Pam Plumb and Will Everitt’s Jan. 3 Maine Voices column, “Historic import of publicly elected mayor makes choosing wisely vital,” was on the mark.

Without question, setting the tone for the office and establishing important precedents to guide our city government in the years ahead should be the highest of priorities for Portland’s first publicly elected mayor in 90 years.

Let us not miss this opportunity, however, to assign equal importance to the manner in which the first mayoral election is conducted. I can think of no better way to set the tone for our government than through the election itself.

To that end, will our first mayoral election be political business as usual, or will we have candidates who publicly endorse a pledge of civility, fairness and a focus on the issues of importance to the people of Portland?

How far will the political parties go to get their candidate elected to this “nonpartisan,” high-profile position?

Will fundraising escalate at levels that inevitably lead to expensive and often negatively oriented media buys, or will the candidates exercise restraint and instead focus on getting their message out through public forums, honest debate and the hard work of meeting voters face to face?

The stakes are high. After all, through the nine decades that Portland’s government has functioned under the council-manager system, we have become nationally recognized as one of America’s top small cities with an impressive record of honest, nonpartisan government.

That is a tradition and legacy that we must all be vigilant in preserving and building on as we move forward.

Neal W. Allen



Disposal fees for syringes may create health hazards


The proposed disposal fees (“DEP targets manufacturers of paint, drugs,” Jan. 1) have the potential to encourage the improper use of prescription drugs and hypodermic syringes.

Patients depend upon these for their very survival. The fees would increase medical costs and would serve as an impediment to good medical care, tempting some to skip or reduce medication dosage or to re-use syringes.

How would the fees guarantee proper disposal? It is an extremely dangerous proposal.

Larz Neilson

East Boothbay


DADT repeal has already produced first PC victim


On Jan. 3, I wrote a letter to the editor that I did not send in because my prediction has already come true.

I predicted that the repeal of “Don’t ask, don’t tell” was going to cause moral problems for the military because of the politically correct nonsense that would follow. This will be far worse than the racial problems in the late ’60s and early ’70s and the gender issues of the late’ 70s in the military.

If someone wants to join any group that has historically been predominantly the realm of someone different from themselves, they must be willing to put up with the hostility, overt or not. Another thing to think of is, why would that “well-known homophobe” Bill Clinton have signed the DADT law into being?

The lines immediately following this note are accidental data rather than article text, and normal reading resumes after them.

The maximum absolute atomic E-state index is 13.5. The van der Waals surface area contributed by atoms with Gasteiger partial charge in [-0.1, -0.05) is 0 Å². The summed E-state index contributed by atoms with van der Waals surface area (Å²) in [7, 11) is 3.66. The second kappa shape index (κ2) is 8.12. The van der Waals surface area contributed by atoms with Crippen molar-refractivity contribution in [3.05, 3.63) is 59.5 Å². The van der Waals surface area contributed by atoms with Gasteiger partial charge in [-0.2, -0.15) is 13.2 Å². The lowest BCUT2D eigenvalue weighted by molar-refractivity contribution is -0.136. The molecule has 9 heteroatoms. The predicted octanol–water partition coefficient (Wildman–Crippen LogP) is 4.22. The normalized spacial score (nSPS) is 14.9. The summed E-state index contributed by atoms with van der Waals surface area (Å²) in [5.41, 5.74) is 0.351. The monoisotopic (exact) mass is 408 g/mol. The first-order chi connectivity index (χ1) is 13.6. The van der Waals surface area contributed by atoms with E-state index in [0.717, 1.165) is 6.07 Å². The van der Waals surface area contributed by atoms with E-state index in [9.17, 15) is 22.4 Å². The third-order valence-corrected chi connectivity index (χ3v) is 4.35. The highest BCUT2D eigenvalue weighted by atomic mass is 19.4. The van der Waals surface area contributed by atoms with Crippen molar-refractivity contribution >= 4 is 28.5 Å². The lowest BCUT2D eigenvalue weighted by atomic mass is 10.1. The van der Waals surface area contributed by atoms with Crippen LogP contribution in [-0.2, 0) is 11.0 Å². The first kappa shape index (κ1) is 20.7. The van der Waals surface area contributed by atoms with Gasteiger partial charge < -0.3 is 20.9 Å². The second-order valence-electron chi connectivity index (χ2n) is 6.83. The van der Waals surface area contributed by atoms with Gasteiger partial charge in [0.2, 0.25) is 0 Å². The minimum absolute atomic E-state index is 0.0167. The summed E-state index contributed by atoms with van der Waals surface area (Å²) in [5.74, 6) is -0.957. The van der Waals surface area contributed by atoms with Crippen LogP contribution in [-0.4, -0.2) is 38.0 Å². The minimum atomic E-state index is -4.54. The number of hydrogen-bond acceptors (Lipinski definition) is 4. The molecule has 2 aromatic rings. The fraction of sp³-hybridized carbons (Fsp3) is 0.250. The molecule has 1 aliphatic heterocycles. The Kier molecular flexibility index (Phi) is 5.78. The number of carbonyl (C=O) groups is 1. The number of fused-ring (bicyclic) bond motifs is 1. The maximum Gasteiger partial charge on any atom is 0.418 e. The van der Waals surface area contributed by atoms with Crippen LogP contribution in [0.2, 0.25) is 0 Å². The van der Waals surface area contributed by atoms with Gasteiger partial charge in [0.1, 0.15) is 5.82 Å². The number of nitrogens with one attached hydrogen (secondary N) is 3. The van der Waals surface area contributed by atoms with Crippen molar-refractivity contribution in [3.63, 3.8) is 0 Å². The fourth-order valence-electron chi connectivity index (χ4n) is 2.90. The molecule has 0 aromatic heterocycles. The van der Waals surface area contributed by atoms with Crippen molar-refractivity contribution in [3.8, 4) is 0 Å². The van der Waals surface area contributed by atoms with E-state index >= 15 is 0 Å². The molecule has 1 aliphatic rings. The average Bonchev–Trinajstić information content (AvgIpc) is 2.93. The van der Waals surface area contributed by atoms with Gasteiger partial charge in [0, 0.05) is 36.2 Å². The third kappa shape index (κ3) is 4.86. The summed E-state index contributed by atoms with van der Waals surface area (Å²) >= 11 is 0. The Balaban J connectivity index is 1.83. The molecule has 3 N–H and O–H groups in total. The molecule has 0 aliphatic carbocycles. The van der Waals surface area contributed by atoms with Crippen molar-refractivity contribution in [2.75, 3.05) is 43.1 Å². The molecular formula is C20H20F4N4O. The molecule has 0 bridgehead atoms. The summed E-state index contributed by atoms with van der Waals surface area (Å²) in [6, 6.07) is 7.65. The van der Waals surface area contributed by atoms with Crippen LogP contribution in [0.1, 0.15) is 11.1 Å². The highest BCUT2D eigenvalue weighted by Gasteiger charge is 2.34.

Truth is, the law was passed to allow homosexuals to serve. Unless the law forbidding homosexuals from serving is now also repealed, this means that when the identities of those practicing a homosexual lifestyle are made known, and they will, will they face summary discharge? Or are well-qualified and expensively trained personnel going to be hounded out of the military to appease the PC crowd?

It seems we have the answer already: Capt. Owen Honors, a good fighter pilot and aircraft carrier commander, is being hounded already, and for something that happened four years ago.

Larry Marshall



If USM saves money on fuel, spend it on faculty posts


I was delighted to read in the paper that the University of Southern Maine will save $300,000 this year, and one assumes as much in each ensuing year, by switching from oil to natural gas on the Portland campus. The question now is, how will these savings be apportioned?

As is the case throughout the University of Maine System, USM has lost dozens of faculty positions in the past several years due to budget cuts and a lack of funding, several of which might be filled with this money.

The public should demand that these dollars be used for this purpose and not applied to other recurring costs, as such opportunities to begin the daunting task of returning staffing to even the most basis levels should not be missed – especially with our Legislature’s and our past two governors’ recent records of ignoring the university system’s basic needs.

Bruce Pratt



Congress should have read entire Constitution


It was reassuring to know that the new Congress had the Constitution read to them. It would have been more reassuring believing they weren’t hearing it for the first time. Even more reassuring if the entire document had been read.

When the part of the Constitution which indicated African-Americans weren’t really people was not read, many wouldn’t realize how imperfect the document was in its original form.

We need to learn all our history in order to avoid past errors not a history edited or rewritten to suit some political agenda.

With so many new members elected by a movement financed and spun by the super-rich and fed a history and constitutional view unsupported by facts, it is critical they have an opportunity to hear and read those documents which shaped this republic.

John Wood


Anti-abortion reader has lots of things to do


I would like to congratulate Mr. Robert Poissant for his letter published on Jan. 3 regarding abortion.

I assume, of course, that Mr. Poissant has done what he could to eliminate the need for abortion, including contributions to school sex-education programs, international contraception programs and contributions to every organization that provides food, clothing and shelter to the poor. Enough said.

Joseph Kolko



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